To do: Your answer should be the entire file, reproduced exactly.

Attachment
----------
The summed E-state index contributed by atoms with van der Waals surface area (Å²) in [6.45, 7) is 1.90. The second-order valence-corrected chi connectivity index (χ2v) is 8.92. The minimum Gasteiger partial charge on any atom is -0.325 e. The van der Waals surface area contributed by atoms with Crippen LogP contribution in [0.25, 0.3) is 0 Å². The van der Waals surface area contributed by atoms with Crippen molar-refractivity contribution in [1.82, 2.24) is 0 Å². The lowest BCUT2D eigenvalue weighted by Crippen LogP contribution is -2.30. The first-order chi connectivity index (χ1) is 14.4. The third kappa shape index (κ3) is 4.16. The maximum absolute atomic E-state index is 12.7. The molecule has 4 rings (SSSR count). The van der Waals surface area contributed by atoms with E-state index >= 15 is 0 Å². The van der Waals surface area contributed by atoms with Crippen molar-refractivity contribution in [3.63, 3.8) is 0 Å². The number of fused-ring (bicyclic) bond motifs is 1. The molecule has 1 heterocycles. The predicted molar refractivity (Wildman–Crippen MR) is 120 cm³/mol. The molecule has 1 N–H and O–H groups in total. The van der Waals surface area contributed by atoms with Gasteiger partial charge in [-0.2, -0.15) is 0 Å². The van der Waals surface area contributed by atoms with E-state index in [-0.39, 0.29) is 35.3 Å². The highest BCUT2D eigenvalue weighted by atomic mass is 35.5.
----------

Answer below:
The summed E-state index contributed by atoms with van der Waals surface area (Å²) in [6.45, 7) is 1.90. The second-order valence-corrected chi connectivity index (χ2v) is 8.92. The minimum Gasteiger partial charge on any atom is -0.325 e. The van der Waals surface area contributed by atoms with Crippen LogP contribution in [0.25, 0.3) is 0 Å². The van der Waals surface area contributed by atoms with Crippen molar-refractivity contribution in [1.82, 2.24) is 0 Å². The lowest BCUT2D eigenvalue weighted by Crippen LogP contribution is -2.30. The first-order chi connectivity index (χ1) is 14.4. The third kappa shape index (κ3) is 4.16. The maximum absolute atomic E-state index is 12.7. The molecule has 4 rings (SSSR count). The van der Waals surface area contributed by atoms with E-state index >= 15 is 0 Å². The van der Waals surface area contributed by atoms with Crippen molar-refractivity contribution in [3.63, 3.8) is 0 Å². The number of fused-ring (bicyclic) bond motifs is 1. The molecule has 1 heterocycles. The predicted molar refractivity (Wildman–Crippen MR) is 120 cm³/mol. The molecule has 1 N–H and O–H groups in total. The van der Waals surface area contributed by atoms with Gasteiger partial charge in [-0.2, -0.15) is 0 Å². The van der Waals surface area contributed by atoms with E-state index in [-0.39, 0.29) is 35.3 Å². The highest BCUT2D eigenvalue weighted by atomic mass is 35.5.